Just when you think the glass ceiling has finally been shattered, you learn things that set progress back a generation. A key example is women in the accounting workforce. Recent studies show that in order for them to have a fair shot at a partnership or other top spot, an accounting firm has to be especially diligent in outlining women’s career growth opportunities. Otherwise, women lack the critical context to make the right career decision – and you risk losing high-potential talent to the competition.
- Data released by the Pew Research Center shows that having a high-paying career is a top life priority for women, exceeding the ambitions of men in comparable age groups. Conversations about overall compensation must, however, address the full matrix of work, personal life and economic independence that today’s woman wants and needs.
- In an accounting firm, when women have a full understanding of how achieving partnership status can help them accomplish their life goals, they are more motivated to stay the course.
- The challenges facing employers are daunting. According to the 2013 Accounting MOVE Project report, 44 percent of women have been strongly tempted to leave their jobs at least once and more than half are still considering it. To top it off, most of those who responded are senior staff members.
What Barriers Do Women Face?
Women begin their accounting career paths on an optimistic note. MOVE reports that two-thirds of all women choose accounting due to its potential for career advancement and 56 percent are intrigued by its income potential. The disconnect happens at the point where women start walking the partnership path.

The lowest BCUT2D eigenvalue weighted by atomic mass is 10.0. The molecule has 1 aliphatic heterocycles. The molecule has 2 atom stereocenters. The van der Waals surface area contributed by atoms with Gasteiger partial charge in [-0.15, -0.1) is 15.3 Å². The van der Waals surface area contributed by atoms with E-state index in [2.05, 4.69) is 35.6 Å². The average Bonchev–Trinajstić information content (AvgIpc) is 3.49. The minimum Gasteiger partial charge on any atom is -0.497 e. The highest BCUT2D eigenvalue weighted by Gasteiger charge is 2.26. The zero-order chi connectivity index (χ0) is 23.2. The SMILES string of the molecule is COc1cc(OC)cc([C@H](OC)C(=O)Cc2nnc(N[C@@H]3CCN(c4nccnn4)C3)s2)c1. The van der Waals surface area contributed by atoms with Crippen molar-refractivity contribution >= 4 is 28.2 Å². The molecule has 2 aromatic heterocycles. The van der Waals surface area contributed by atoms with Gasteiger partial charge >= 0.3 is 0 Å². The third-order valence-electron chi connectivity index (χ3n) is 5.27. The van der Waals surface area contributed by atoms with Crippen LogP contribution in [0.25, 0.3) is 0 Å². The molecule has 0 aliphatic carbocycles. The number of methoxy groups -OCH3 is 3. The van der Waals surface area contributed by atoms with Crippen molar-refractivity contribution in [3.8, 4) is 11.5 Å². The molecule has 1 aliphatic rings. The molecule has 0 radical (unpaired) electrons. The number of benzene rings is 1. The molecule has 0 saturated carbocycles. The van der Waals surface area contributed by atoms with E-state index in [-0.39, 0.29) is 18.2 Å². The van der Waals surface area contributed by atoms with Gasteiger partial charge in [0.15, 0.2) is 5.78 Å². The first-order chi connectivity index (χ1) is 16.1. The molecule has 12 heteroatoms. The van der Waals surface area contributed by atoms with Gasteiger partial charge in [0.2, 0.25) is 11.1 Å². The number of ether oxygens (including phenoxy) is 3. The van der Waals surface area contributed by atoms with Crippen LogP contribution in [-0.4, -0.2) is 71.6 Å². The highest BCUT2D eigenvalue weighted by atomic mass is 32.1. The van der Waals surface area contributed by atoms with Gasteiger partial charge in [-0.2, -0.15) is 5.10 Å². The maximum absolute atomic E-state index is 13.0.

- Left with a vague impression of a hazy career path, women tend to disengage. For instance, many of today’s partners are older men who simply feel uncomfortable talking with younger women about high-potential opportunities.
- The good news is: A woman’s personal experience, especially related to her firm’s culture, can be a deciding factor in whether she stays or goes. The strongest career pathing programs provide coaches, mentors and leadership training to help high-potential female employees stay on track.
When surveyed as part of the MOVE Project, women in accounting reported the following barriers to reaching partnership-level status:
- Problematic work/life issues – 68 percent.
- Lack of female role models – 48 percent.
- Discouraging cultural factors – 41 percent.
- Need for earlier emphasis on business development – 40 percent.
- Need for more defined career pathing – 33 percent.
Strong mentors help bring clarity regarding female accountants’ expectations and potential career paths. As noted by one women who had a successful mentor experience, “Now I feel like I share a common language with leadership about mentoring women.”
On the flip side, in describing the limited access to female role models that women in accounting experience, Melissa Hooley, CPA, chair of the AICPA Women’s Initiatives Executive Committee, remarked that the situation was “like traveling without a guide.”
In the past 20 years, women have comprised 50 percent of accounting graduates and 51 percent of accounting managers, but only 19 percent have reached partnership status. Open, honest conversations about a woman’s next career step appear to be the silver bullet in helping them – and as a result, your firm – to grow and prosper.
Contact Magellan Search & Staffing for additional resources to optimally develop your accounting workforce and leadership.